Form practicing specialists I obtained the information that at 15 weeks of pregnancy it is possible to determine the gender by ultrasound at almost 100% precision. Some research shows that this can be done even as early as 10 weeks, but let’s take the conservative assumption of 15 to account for the technological/legal situation in China. Even with this assumption, there is still largely the time to do a sex selective abortion.
In fact, according to this study by the WHO, virtually all 2nd trimester abortions in China are performed using medical methods. Induction with mifepristone and misoprostol for 10–16 weeks’ gestation, and intra-amniotic administration of ethacridine lactate for of >16 week’s gestation are routine methods in clinical practice in China.
So it is easy to figure out how this works. An ultrasound scan around week 15, followed by a drug induced abortion the same week, probably performed (and billed) by the same doctor for no more than 100$ the whole package. It is unlikely that doctors get much more than that, due to the available resources of the rural population, and the existence of competition. Virtually very hospital and consultation has ultrasound scans, and the numbers speak of a burgeoning sex selection industry.
Abortion in China: The holocaust
Some Western “scientists” like to call this a holocaust of little girls, and they use it to expose the evil of the Chinese system. But we have to look at the problem more closely to understand how it happens, and why so many Chinese families are supposedly “evil”.
Nowadays abortion is freely available in China, and there are no defined time limits for access to the procedure. Sex selection is forbidden in theory, but in practice there is no way to know the motives of a person requesting an abortion. Certainly, sex selective abortion is a massive problem in the aggregate, but from the point of view of a single individual, it is not necessarily more “wrong” than other cases of abortion.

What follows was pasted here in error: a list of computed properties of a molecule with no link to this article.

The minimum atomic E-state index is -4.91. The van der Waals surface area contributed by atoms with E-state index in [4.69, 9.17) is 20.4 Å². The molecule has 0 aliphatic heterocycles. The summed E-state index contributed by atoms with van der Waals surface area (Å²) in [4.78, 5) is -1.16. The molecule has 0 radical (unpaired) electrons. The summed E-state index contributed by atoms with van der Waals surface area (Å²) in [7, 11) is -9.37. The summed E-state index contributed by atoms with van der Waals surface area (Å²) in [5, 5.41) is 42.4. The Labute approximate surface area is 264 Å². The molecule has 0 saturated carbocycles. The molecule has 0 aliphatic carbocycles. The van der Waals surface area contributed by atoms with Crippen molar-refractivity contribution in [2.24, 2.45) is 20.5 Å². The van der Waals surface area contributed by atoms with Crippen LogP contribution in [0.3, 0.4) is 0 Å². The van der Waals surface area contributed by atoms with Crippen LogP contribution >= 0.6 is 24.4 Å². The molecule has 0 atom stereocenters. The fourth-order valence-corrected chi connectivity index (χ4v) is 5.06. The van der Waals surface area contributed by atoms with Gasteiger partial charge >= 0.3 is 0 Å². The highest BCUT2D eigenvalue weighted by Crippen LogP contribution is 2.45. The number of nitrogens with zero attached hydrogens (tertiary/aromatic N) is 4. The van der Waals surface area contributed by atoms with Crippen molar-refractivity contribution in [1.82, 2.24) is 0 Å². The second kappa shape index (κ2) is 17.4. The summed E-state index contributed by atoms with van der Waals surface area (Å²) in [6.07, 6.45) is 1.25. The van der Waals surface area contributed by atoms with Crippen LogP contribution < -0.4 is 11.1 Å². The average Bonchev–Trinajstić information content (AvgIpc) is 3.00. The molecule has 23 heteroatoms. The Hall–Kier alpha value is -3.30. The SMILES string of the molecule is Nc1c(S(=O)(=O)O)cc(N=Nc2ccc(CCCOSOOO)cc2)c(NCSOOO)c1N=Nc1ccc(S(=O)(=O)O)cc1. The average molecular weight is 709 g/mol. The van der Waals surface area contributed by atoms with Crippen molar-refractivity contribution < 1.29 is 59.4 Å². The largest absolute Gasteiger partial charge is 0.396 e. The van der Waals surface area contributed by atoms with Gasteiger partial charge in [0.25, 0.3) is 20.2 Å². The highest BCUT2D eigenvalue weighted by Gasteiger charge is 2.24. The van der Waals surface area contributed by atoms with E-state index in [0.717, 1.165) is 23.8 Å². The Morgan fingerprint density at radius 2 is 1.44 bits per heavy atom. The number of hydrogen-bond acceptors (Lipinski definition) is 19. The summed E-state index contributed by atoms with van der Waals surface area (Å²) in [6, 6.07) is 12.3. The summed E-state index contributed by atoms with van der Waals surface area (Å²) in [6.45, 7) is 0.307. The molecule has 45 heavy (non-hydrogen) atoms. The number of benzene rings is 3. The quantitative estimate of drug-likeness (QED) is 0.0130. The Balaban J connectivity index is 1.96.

In fact, from a purely ethical point of view, it is not clear that most common reasons for abortion are any sounder than gender selection. Many Chinese peasants practicing this have serious economic and subsistence reasons to prefer a boy. How does this compare with other common cases, such as: because the time is not convenient, because the parents want to study, because they just couldn’t be asked to use contraception.
People with religious or ethical beliefs have all the right to call this a holocaust. But in all honesty they should include in the count most of the 13 million of Chinese abortions, as well as most of the abortions practiced in the West. Or is the destruction of a fetus any less wrong when its gender is not known?